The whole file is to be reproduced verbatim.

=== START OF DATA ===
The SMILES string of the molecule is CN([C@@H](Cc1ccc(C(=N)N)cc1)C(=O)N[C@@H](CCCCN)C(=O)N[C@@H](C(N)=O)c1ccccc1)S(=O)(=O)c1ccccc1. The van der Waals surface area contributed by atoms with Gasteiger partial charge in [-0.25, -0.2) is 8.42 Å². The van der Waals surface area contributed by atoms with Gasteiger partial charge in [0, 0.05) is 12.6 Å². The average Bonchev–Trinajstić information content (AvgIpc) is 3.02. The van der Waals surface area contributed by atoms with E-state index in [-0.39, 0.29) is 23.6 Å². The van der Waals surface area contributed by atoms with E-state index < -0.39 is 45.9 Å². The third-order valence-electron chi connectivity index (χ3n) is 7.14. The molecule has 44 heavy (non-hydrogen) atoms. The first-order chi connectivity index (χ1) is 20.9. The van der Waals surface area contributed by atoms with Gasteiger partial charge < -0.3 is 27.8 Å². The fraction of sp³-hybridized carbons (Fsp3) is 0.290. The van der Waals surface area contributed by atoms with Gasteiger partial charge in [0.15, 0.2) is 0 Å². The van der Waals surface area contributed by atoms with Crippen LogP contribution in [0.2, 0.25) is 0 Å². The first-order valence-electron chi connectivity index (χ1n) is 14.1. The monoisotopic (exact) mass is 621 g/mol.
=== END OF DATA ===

The SMILES string of the molecule is CN([C@@H](Cc1ccc(C(=N)N)cc1)C(=O)N[C@@H](CCCCN)C(=O)N[C@@H](C(N)=O)c1ccccc1)S(=O)(=O)c1ccccc1. The van der Waals surface area contributed by atoms with Gasteiger partial charge in [-0.25, -0.2) is 8.42 Å². The van der Waals surface area contributed by atoms with Gasteiger partial charge in [0, 0.05) is 12.6 Å². The average Bonchev–Trinajstić information content (AvgIpc) is 3.02. The van der Waals surface area contributed by atoms with E-state index in [-0.39, 0.29) is 23.6 Å². The van der Waals surface area contributed by atoms with E-state index < -0.39 is 45.9 Å². The third-order valence-electron chi connectivity index (χ3n) is 7.14. The molecule has 44 heavy (non-hydrogen) atoms. The first-order chi connectivity index (χ1) is 20.9. The van der Waals surface area contributed by atoms with Gasteiger partial charge < -0.3 is 27.8 Å². The fraction of sp³-hybridized carbons (Fsp3) is 0.290. The van der Waals surface area contributed by atoms with Gasteiger partial charge in [0.15, 0.2) is 0 Å². The van der Waals surface area contributed by atoms with Crippen LogP contribution in [0.2, 0.25) is 0 Å². The first-order valence-electron chi connectivity index (χ1n) is 14.1. The monoisotopic (exact) mass is 621 g/mol.